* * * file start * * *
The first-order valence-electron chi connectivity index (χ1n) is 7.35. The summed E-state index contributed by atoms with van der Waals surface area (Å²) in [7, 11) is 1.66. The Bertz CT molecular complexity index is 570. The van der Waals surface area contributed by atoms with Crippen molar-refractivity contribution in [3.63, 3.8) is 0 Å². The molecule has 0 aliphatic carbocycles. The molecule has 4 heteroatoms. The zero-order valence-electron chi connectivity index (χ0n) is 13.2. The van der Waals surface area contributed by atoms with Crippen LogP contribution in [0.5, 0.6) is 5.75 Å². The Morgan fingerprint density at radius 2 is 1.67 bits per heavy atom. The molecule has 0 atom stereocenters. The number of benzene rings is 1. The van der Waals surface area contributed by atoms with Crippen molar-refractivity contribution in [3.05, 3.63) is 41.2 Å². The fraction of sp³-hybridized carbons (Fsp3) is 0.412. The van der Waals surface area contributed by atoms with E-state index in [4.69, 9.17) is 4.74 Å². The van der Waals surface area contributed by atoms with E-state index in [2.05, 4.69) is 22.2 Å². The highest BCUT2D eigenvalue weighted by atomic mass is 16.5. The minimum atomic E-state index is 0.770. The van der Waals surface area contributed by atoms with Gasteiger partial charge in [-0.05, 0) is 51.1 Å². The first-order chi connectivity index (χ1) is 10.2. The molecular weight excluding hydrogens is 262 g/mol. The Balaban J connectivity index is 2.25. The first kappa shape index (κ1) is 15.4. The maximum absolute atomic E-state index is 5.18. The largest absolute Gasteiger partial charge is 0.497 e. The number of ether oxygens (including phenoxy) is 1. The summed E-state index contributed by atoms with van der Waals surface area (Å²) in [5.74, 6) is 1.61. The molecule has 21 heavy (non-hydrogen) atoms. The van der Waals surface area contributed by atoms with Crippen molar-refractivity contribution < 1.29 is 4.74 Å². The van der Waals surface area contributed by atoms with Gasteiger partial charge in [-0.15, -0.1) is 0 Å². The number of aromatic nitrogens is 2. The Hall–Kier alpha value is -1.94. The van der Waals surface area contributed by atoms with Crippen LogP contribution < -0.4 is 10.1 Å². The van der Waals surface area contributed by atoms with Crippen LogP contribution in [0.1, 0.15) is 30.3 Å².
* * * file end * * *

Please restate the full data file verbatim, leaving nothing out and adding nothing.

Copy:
The first-order valence-electron chi connectivity index (χ1n) is 7.35. The summed E-state index contributed by atoms with van der Waals surface area (Å²) in [7, 11) is 1.66. The Bertz CT molecular complexity index is 570. The van der Waals surface area contributed by atoms with Crippen molar-refractivity contribution in [3.63, 3.8) is 0 Å². The molecule has 0 aliphatic carbocycles. The molecule has 4 heteroatoms. The zero-order valence-electron chi connectivity index (χ0n) is 13.2. The van der Waals surface area contributed by atoms with Crippen LogP contribution in [0.5, 0.6) is 5.75 Å². The Morgan fingerprint density at radius 2 is 1.67 bits per heavy atom. The molecule has 0 atom stereocenters. The number of benzene rings is 1. The van der Waals surface area contributed by atoms with Crippen molar-refractivity contribution in [3.05, 3.63) is 41.2 Å². The fraction of sp³-hybridized carbons (Fsp3) is 0.412. The van der Waals surface area contributed by atoms with E-state index in [4.69, 9.17) is 4.74 Å². The van der Waals surface area contributed by atoms with E-state index in [2.05, 4.69) is 22.2 Å². The highest BCUT2D eigenvalue weighted by atomic mass is 16.5. The minimum atomic E-state index is 0.770. The van der Waals surface area contributed by atoms with Gasteiger partial charge in [-0.05, 0) is 51.1 Å². The first-order chi connectivity index (χ1) is 10.2. The molecular weight excluding hydrogens is 262 g/mol. The Balaban J connectivity index is 2.25. The first kappa shape index (κ1) is 15.4. The maximum absolute atomic E-state index is 5.18. The largest absolute Gasteiger partial charge is 0.497 e. The number of ether oxygens (including phenoxy) is 1. The summed E-state index contributed by atoms with van der Waals surface area (Å²) in [5.74, 6) is 1.61. The molecule has 21 heavy (non-hydrogen) atoms. The van der Waals surface area contributed by atoms with Crippen molar-refractivity contribution < 1.29 is 4.74 Å². The van der Waals surface area contributed by atoms with Gasteiger partial charge in [-0.15, -0.1) is 0 Å². The number of aromatic nitrogens is 2. The Hall–Kier alpha value is -1.94. The van der Waals surface area contributed by atoms with Crippen LogP contribution < -0.4 is 10.1 Å². The van der Waals surface area contributed by atoms with Crippen LogP contribution in [0.1, 0.15) is 30.3 Å².